When we talk about accountability in an organization, typically we refer to the way in which lower level staff is accountable to executives (or managers, or supervisors) for certain actions. Workers must be held accountable if we want to execute and perform well. In this view, the vector of accountability always points upwards, from the front lines to leadership.
This is where leader standard work comes in. When a CEO makes a commitment to visit the shop floor (or the marketing department, or the warehouse) each day and learn what her people are doing and what obstacles they face, she’s now accountable to her team for performance. When a VP creates standard work obligating him to participate in 5S activities once per month, he’s making a promise to his team that he must fulfill or risk compromising his leadership credentials. The vector of accountability flips: the leader is now accountable to the team.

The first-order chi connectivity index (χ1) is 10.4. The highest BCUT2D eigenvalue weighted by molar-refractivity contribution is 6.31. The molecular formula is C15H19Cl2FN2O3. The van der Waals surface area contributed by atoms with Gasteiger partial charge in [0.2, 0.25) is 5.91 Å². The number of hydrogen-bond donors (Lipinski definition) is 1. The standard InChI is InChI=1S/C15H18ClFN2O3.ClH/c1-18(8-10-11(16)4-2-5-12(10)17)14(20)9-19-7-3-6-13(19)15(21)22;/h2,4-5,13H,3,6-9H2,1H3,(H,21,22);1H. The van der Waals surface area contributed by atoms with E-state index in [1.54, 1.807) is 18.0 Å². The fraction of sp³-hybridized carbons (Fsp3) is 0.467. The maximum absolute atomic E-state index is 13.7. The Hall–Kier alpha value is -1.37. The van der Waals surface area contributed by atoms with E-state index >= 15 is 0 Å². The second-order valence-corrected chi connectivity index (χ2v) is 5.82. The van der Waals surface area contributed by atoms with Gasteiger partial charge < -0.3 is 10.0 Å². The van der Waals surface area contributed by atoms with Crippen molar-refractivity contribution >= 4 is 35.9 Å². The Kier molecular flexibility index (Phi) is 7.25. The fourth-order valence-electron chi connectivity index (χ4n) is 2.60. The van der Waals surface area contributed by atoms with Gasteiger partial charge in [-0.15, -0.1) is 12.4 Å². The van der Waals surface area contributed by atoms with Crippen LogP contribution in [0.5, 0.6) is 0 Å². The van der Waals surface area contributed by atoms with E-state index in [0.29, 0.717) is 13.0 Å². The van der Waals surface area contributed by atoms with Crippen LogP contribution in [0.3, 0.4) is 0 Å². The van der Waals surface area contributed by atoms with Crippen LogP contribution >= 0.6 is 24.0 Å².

The psychological implications of this reversal are profound. Any organization comprises a web of human relationships, and for those relationships to be healthy and successful, there must be some degree of symmetry. Demanding that lower level staff be accountable to leaders without a corresponding accountability of leaders to lower level staff is a recipe for unhealthy, weak relationships. Reversing the vector of accountability brings balance to the interpersonal relationships in an organization. It’s a concrete way of leading with humility, of being a servant leader.
To implement this idea, post your standard work in the open, visible to the entire company. Create a simple check sheet for the activities that shows what you’ll do and when, and bring it with you when you do that standard work. Then—and this is key—your team checks the boxes to show that you did, in fact, fulfill your commitment. They validate your standard work. Lastly, post the filled in check sheet where everyone can see it.
Try it. It’s one more way to show respect for people. You’ll be amazed at the transformation in your relationships with your team.